Islands and archipelagos are powerful, recurring, and vexing to the spatial imaginary: highly unique, idiosyncratic, disparate and yet revealing, offering spatial form, pattern, and logics that are everywhere reproduced (Mountz, 2015: 638).
— Mountz, A. (2015). Political geography II: islands and archipelagos. Progress in Human Geography 39(5), 636-646.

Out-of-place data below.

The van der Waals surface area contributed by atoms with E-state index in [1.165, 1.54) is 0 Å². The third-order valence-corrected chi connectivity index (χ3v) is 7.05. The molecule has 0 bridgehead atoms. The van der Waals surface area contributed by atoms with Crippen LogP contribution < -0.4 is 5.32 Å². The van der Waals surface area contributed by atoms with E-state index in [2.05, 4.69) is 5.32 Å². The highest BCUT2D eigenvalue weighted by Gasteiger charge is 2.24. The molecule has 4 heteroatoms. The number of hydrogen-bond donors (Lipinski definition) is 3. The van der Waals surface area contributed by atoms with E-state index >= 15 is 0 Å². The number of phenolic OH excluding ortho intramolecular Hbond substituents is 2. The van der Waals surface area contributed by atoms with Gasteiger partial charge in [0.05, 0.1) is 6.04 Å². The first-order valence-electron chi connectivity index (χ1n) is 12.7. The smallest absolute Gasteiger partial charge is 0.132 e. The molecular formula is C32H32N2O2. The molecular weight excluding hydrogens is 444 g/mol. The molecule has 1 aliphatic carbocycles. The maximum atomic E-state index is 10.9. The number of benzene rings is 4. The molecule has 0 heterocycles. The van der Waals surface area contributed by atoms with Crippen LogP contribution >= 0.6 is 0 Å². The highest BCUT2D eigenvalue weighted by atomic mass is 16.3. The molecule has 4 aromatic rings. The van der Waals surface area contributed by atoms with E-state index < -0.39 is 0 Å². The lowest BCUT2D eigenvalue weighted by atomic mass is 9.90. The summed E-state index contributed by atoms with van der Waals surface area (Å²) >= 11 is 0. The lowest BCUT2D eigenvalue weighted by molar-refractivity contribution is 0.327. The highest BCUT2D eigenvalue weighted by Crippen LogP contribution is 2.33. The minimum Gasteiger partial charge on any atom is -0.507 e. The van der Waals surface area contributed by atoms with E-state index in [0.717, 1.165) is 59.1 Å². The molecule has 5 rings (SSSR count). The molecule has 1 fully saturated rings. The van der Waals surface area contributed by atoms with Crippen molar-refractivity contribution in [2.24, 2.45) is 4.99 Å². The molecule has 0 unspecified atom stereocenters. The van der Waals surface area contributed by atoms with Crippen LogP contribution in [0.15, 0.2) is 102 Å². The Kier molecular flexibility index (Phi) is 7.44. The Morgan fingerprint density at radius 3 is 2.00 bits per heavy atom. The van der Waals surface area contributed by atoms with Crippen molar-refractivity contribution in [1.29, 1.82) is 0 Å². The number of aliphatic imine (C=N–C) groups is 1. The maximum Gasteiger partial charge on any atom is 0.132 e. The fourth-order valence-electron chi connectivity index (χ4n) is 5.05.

Islandness is a sense that is absorbed into the bones of islanders through the obstinate and tenacious hold that island communities exert on their native-born as well as on their converts, who experience it as an instantaneous recognition. Islandness thus is an important metacultural phenomenon that helps maintain island communities in spite of daunting economic pressures to abandon them (Conkling, 2007: 200).
— Conkling, P. (2007). On islanders and islandness. The Geographical Review 97(2), 191-201.